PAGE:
NEWARK, NJ - MARCH 25: Jared Sullinger #0 of the Ohio State Buckeyes celebrates after a play against the Kentucky Wildcats during the first half of the east regional semifinal of the 2011 NCAA Men's Basketball Tournament at the Prudential Center on March 25, 2011 in Newark, New Jersey. (Photo by Chris Trotman/Getty Images)
In one hand you have a budding superstar. The top rated big man in a guard-heavy 2010 signing class. A bulky kid with an outstanding inner circle and the mindset to become the greatest that ever played. After wrapping up his inaugural year at the college level, with reports that he was virtually assured of going in the top five, this 6'9", 280lb youngster decided to come back to school for another season. The bags of money waiting at his doorstep were promptly turned away. Come back next year.
In the other hand you have a talent-rich kid with ideal size to play down low. Viewed unanimously as a top 30 prospect in the 2010 class, most agreed he had just as much long-term potential as any of his peers. A pudgy center with soft hands and an impenetrable body, the 6'10", 305lb center wrapped up his first year in college with respectable numbers in a major conference (10.9 pts, 6.3 rebs). But without much interest from NBA scouts, another season at school would have to suffice. No money for you. Better luck next year.
So there it was; a pair of blue chip recruits heading into their first true summer as college athletes, each needing to iron out various aspects of their respective games. The first needed to tone his body, add some athleticism, and develop a more consistent game away from the basket. The second needed to cut a vast amount of weight, drastically increase his stamina, and make a strong attempt to avoid all-you-can-eat buffets. If these soon-to-be sophomores were able manage these things properly, then we might be talking about the two best interior presences in college hoops next season.
But that's the funny thing. Elite level determination doesn't flow through the veins of all who play the sport. Some have it. Others don't.
The telling part about this story is that the first guy didn't even need to lift up an Xbox controller this summer to maintain his status as one of the best players in college basketball. He could show up this fall carrying a bunch of extra weight, proceed to regress statistically, and still wind up signing for millions of dollars next June. But that's not who he is. That's not how Ohio State's Jared Sullinger was raised.
Instead of resting on his laurels and coming back as a similar, albeit slightly more experienced version of his 2010-11 self, Sullinger has literally been busting his ass this offseason. The baby fat that most people harked on is long gone, and it appears, based on The Sporting News' Mike DeCourcy's grainy PG-13 cellphone picture, that Sully is going to show up in the fall looking like an extra from a P90X infomercial. Not a bad way to spend the offseason.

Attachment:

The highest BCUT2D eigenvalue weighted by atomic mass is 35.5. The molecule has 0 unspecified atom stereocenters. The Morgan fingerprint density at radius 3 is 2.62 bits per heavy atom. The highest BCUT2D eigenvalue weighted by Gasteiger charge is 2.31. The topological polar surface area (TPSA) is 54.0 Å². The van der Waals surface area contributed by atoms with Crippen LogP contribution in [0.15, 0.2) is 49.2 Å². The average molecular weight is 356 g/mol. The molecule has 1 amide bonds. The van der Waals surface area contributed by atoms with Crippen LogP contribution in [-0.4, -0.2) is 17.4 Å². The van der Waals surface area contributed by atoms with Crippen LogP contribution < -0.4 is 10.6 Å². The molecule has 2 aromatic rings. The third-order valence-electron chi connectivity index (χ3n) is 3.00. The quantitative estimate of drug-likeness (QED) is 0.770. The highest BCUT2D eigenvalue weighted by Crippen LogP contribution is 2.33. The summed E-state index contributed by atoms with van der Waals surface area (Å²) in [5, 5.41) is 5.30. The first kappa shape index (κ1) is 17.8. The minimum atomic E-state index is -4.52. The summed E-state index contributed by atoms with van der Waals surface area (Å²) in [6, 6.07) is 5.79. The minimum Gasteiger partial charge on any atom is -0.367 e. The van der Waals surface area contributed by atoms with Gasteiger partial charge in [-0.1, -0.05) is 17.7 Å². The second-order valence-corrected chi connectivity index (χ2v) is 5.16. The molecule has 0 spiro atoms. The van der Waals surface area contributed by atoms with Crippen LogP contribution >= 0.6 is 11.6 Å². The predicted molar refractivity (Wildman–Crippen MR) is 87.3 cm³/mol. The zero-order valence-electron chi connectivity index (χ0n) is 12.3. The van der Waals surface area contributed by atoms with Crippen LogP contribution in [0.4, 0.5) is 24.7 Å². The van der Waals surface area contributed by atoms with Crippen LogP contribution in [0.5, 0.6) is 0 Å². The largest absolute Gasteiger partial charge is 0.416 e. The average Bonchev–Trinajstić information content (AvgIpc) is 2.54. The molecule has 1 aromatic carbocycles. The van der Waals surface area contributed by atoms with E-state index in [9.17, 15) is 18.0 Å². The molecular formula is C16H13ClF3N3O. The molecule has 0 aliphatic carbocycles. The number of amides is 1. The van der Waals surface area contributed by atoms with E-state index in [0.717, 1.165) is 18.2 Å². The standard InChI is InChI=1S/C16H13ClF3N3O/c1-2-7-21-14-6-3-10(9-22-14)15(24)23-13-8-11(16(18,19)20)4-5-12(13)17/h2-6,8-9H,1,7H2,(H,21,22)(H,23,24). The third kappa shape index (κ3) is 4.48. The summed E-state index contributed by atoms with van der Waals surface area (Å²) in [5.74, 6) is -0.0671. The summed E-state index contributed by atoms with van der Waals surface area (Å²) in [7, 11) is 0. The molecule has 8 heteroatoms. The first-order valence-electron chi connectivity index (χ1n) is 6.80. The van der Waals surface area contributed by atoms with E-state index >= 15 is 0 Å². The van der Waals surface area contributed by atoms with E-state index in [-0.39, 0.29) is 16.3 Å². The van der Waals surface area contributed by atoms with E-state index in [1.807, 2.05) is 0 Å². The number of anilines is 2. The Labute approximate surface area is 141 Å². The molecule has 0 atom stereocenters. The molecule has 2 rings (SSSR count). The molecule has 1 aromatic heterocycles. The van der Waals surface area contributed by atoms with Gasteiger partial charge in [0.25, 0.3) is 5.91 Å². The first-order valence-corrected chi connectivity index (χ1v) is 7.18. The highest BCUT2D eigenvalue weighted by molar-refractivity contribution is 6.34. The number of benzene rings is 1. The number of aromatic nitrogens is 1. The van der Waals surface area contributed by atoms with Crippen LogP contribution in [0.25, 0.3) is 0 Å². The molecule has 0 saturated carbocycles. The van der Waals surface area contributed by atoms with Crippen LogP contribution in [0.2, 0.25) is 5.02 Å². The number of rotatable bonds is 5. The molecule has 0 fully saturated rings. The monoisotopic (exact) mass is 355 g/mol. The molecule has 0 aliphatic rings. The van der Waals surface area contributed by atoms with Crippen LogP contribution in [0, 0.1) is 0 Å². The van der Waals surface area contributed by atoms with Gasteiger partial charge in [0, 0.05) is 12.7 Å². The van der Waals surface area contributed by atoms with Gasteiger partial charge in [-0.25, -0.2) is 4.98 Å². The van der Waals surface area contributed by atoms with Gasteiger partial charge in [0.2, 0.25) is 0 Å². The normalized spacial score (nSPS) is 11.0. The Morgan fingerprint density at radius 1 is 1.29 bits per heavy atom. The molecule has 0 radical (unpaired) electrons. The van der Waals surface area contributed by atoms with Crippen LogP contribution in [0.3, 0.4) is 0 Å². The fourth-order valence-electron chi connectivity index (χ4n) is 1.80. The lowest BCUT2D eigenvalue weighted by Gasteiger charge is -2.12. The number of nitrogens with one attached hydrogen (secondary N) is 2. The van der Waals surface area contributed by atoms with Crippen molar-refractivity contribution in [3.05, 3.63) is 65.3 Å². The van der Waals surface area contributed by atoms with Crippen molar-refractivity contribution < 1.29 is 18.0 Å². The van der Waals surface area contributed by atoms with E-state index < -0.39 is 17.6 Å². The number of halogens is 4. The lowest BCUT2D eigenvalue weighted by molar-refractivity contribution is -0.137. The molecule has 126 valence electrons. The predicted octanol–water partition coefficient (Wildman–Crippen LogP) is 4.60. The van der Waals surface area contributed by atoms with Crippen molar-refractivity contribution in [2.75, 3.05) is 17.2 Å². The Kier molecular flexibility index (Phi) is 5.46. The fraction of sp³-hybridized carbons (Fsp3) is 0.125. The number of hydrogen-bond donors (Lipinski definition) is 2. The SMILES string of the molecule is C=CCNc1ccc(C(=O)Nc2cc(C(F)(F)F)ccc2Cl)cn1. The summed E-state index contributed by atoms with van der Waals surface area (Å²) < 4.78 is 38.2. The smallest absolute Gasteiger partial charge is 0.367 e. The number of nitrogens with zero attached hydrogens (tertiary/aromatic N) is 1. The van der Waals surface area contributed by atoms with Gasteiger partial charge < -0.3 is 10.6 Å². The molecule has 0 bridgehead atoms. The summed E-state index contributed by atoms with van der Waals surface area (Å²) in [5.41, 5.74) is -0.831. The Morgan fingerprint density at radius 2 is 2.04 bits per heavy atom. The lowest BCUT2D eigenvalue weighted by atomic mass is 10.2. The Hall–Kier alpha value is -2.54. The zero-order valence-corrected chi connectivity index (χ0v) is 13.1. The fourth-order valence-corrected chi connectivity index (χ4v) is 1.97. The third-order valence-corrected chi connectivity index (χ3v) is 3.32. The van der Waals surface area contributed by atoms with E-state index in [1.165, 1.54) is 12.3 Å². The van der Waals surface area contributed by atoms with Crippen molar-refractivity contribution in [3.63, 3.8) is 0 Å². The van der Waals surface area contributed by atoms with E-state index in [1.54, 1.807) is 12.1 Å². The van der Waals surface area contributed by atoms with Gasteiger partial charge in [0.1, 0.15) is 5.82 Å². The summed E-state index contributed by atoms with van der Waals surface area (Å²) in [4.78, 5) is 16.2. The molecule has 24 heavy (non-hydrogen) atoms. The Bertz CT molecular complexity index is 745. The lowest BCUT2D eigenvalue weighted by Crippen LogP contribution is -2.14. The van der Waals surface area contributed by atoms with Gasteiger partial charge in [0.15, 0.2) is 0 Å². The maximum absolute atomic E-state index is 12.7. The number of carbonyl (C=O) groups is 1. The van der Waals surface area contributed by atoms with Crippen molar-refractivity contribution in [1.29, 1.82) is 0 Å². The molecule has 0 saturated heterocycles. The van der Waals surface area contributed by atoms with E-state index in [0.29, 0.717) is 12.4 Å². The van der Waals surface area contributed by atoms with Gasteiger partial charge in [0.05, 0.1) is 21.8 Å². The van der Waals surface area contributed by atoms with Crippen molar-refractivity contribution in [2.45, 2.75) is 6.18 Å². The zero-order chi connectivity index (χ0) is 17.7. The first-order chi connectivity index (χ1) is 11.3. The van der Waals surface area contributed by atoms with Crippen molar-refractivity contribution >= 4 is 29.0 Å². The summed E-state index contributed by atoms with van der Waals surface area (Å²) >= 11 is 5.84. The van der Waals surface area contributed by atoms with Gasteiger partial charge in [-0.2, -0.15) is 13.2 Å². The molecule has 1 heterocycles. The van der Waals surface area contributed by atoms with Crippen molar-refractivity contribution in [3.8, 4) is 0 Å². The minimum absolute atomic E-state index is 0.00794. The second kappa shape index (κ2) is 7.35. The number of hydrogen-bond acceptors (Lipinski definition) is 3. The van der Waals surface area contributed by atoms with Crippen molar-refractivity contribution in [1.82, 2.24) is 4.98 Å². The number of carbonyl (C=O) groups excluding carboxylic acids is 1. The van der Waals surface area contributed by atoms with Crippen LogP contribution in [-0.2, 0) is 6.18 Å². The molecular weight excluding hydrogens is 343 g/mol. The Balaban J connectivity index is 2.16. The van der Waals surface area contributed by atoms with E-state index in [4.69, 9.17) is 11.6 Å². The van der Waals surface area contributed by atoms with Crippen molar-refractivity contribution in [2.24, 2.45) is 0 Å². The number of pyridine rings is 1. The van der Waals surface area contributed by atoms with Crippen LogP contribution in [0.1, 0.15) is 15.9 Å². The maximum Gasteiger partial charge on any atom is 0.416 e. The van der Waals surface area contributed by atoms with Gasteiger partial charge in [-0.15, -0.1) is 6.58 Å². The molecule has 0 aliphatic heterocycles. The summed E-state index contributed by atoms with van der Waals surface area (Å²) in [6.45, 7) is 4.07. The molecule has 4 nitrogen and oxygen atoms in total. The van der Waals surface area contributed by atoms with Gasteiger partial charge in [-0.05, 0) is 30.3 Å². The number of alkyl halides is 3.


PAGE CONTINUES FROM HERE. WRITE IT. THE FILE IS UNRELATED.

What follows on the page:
At the opposite end of the spectrum, mocked by fans, writers, and opponents for his Michelin Man physique, the second player in question might just be the most out-of-shape big man in college basketball. His 305lb in-season weight deserves a bit of a chuckle, as the true number lies much, much higher than his school would like you to believe. And yet, living in arguably the most beautiful state in the country, with the sun beating down daily, it wouldn't seem all that difficult for this kid to spend a few months outside getting into respectable shape. But apparently that's not who he is. Nope, UCLA's Josh Smith doesn't seem to care about any of that stuff.
Despite receiving only sporadic minutes and constantly drawing the ire of coach Ben Howland last year, Smith is having an absolute blast of a summer. He's having so much fun that his coach has already announced that his young center is at least 10 pounds over his freshman playing weight. And if that's not a ringing endorsement of Funyuns as the ideal offseason snack, then we're not sure what is. While it's probably true that Smith will get run through the gauntlet as the season nears and will therefore lose the ten pounds by default, his complete lack of transformation this summer is laughable. What can you say about a person's commitment when he's asked to do ONE thing in the offseason, and he fails so miserably that he actually gains weight in the process?
It was only a short time ago when these two big men were not all that different. Now, because of nothing more than sheer determination (or lack thereof), they are polar opposites. Any guesses on which guy has a better sophomore campaign?